Monday, December 5, 2011

The Water District reducing GHG emissions and California cap-and-trade

Today's Water District meeting featured an energy usage work study session.  We use a lot of energy moving water across much of the state and then treating it, about 5% of all our costs.  While we also have a policy saying we that want to reduce greenhouse gas emissions, our policy isn't very clear.  I pressed staff on this issue and another director, Linda Lezotte, also followed up:

(Arrgh, something won't let me post more than one video excerpt.  It's here at the 01:28:00 mark, for about 4 minutes.  Two of us seven directors say we need to do more than merely "cost-effective" efforts to reduce GHG emissions, the other five don't say anything.)

We're pretty good overall in our energy usage.  Maybe we can partner with Sonoma County to be better.
We're part of a joint powers authority for buying our power at a rate that's both cheaper and with lower carbon emissions than our local utility provides.  Our CO2 emissions are 435lbs/MWh, one-third the national average (see the first link, Attachment 4, p 17). Not the one-tenth that we need, but pretty good.

While California cap-and-trade doesn't apply directly to us, it does apply to the joint powers authority called PWRPA that we helped establish to get our power, and we may have a chance to sell carbon allowances from environmental improvements that we make:

In addition to what you can see on the video is the 3 hours that we spent in closed (confidential) session to discuss internally the negotiations with labor unions for new contracts.  Obviously I can't talk about what happened then, but the financial issues highlight how important the economics of all this is. If doing the right thing environmentally can help us out financially, we're going to do more of the right thing, especially right now when finances are so tight.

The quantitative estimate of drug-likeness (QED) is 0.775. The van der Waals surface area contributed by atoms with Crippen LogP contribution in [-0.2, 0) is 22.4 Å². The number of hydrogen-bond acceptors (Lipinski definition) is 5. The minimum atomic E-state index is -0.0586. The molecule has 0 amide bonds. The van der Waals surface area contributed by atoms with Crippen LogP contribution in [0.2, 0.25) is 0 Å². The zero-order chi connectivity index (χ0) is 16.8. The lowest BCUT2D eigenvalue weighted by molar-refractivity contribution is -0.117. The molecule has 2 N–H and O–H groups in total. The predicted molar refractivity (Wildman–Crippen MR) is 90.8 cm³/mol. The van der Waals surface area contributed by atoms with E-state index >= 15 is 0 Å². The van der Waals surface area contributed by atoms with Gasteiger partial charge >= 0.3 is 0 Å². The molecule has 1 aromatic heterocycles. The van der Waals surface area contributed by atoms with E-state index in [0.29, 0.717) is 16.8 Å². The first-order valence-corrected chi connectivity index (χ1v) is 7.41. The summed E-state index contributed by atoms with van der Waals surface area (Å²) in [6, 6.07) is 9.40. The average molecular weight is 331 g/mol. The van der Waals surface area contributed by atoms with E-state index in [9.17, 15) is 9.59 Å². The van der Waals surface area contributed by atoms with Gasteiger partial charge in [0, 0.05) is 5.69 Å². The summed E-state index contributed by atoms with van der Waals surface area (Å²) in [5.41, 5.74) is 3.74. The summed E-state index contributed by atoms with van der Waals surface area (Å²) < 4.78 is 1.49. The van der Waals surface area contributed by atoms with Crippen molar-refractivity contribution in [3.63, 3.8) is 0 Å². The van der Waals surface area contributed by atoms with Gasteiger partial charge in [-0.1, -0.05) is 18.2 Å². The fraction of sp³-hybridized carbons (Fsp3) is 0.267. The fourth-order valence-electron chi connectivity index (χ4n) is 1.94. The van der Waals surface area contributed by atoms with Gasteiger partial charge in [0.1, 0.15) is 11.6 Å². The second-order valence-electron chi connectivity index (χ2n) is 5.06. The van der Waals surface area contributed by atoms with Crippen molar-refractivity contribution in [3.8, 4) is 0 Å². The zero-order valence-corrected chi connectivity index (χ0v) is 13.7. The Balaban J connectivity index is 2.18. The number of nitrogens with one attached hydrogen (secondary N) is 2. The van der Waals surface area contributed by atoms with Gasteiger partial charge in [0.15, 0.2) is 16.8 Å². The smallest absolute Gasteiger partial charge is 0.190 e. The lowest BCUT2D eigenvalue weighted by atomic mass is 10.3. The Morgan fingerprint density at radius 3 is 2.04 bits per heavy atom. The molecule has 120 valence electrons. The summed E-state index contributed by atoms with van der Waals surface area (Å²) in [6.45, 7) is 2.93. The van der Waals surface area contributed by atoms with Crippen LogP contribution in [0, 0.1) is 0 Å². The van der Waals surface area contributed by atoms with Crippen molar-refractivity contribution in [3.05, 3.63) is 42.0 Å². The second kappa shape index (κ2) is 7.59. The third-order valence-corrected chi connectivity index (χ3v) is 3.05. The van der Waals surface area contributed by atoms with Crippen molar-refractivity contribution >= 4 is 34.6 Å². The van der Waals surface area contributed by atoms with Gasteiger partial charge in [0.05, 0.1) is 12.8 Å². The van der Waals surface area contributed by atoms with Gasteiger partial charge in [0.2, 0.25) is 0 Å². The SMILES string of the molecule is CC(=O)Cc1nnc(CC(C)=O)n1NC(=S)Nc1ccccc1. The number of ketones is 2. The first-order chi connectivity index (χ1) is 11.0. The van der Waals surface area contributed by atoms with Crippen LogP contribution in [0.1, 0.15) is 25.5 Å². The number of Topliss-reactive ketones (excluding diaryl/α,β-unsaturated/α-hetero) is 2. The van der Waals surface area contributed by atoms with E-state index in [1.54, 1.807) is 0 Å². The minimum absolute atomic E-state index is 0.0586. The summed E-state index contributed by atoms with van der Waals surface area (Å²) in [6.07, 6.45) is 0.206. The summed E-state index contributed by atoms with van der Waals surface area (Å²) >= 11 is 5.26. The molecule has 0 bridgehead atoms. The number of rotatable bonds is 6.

Wednesday, November 16, 2011

To fluoridate, someday

Previous post dilemmaized over whether and how to fluoridate at my next Water District Board meeting, which was yesterday. Here's the news:

Santa Clara Valley Water District OKs adding fluoride to its drinking water

Silicon Valley's largest drinking water provider took the first steps Tuesday toward adding fluoride to the drinking water in most of Santa Clara County, including San Jose, the largest city in the nation without the cavity-battling additive.
After a lively 90-minute debate at a packed meeting, the board of the Santa Clara Valley Water District voted 7-0 to put the district on record supporting fluoridation.

It could've been 6-1 because of a side issue where I disagreed with my colleagues about creating yet another Board committee to oversee this, but they were willing to split up the vote so I could agree with them on the main issue and then get shot down over the new committee.

If you're so inclined, you can listen to a couple minutes of my comments while looking at uninteresting shot of the board room below (source link here):

I made clear that I wanted public education on infant formula and on reverse osmosis for those who don't want fluoride, and that we keep checking in on the scientific consensus. I think I'll win that fight. When we'll do this and who will pay for it is less clear. I think it's a legitimate expenditure of public funds, but we're not a public health agency. If they want Water District money to fix people's teeth, my vote would be that they have to wait a while. We need to fix our seismic risks at our dams, restore the environment, and reduce flood damages.

Thursday, November 10, 2011

To fluoridate or not to fluoridate, that is the question. Next Tuesday at my Water District Board meeting

I'll reproduce below most of an old post about fluoridation. I had previously expected to see an identical situation with climate change in terms of the debate, but it's not. I think factors overall favor fluoridating, but not quite as overwhelmingly as I expected. On Tuesday, my fellow Directors and I get to figure out next steps.

Fluoridation opponents have made lots of mistakes in my opinion, but supporters have overstated the consensus. In particular, fluoride levels four to eight times the recommended level do have rare adverse effects, which isn't a huge safety margin in toxicity issues (UPDATE: I mean rare and severe effects - some cosmetic problems to teeth are common). Very slight adverse effects on larger groups would also be hard to rule out.

The Center for Disease Control recommends mixing non-fluoridated water in formula for babies that use formula exclusively. I can also attest to hearing from the significant number of people, if still a minority, who are just anguished that we're putting something they consider toxic in their water. Home-based reverse osmosis systems can remove their fluoride, I think.

And then there's the money cost - over $4m to construct and $800k to operate. We might get funding to construct but get stuck with operating, which people forget is the bigger cost.

So. The staff recommendation is to proceed if someone else pays for it. We'll see. If we do go forward, we may need to educate people about infant formula and let people know they can get reverse osmosis kits if they want.